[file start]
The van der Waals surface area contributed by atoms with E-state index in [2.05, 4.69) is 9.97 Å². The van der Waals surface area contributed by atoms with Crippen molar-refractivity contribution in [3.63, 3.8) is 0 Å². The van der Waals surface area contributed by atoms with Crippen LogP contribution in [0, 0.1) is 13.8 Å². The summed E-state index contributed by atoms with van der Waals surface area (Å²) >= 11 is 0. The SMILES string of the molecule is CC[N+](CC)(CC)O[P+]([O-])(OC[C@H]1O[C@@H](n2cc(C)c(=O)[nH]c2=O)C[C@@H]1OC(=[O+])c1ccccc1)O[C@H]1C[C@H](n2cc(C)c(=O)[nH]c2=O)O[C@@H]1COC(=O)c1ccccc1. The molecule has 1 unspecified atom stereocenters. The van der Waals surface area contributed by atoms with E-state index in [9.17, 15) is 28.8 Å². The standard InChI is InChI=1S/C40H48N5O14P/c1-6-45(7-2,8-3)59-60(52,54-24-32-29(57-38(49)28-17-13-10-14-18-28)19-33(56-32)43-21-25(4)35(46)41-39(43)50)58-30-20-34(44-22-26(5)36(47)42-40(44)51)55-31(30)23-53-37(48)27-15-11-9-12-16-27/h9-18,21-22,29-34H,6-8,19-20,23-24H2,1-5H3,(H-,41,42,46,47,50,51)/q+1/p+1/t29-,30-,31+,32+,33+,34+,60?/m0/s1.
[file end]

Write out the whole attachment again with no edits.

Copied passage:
The van der Waals surface area contributed by atoms with E-state index in [2.05, 4.69) is 9.97 Å². The van der Waals surface area contributed by atoms with Crippen molar-refractivity contribution in [3.63, 3.8) is 0 Å². The van der Waals surface area contributed by atoms with Crippen LogP contribution in [0, 0.1) is 13.8 Å². The summed E-state index contributed by atoms with van der Waals surface area (Å²) >= 11 is 0. The SMILES string of the molecule is CC[N+](CC)(CC)O[P+]([O-])(OC[C@H]1O[C@@H](n2cc(C)c(=O)[nH]c2=O)C[C@@H]1OC(=[O+])c1ccccc1)O[C@H]1C[C@H](n2cc(C)c(=O)[nH]c2=O)O[C@@H]1COC(=O)c1ccccc1. The molecule has 1 unspecified atom stereocenters. The van der Waals surface area contributed by atoms with E-state index in [9.17, 15) is 28.8 Å². The standard InChI is InChI=1S/C40H48N5O14P/c1-6-45(7-2,8-3)59-60(52,54-24-32-29(57-38(49)28-17-13-10-14-18-28)19-33(56-32)43-21-25(4)35(46)41-39(43)50)58-30-20-34(44-22-26(5)36(47)42-40(44)51)55-31(30)23-53-37(48)27-15-11-9-12-16-27/h9-18,21-22,29-34H,6-8,19-20,23-24H2,1-5H3,(H-,41,42,46,47,50,51)/q+1/p+1/t29-,30-,31+,32+,33+,34+,60?/m0/s1.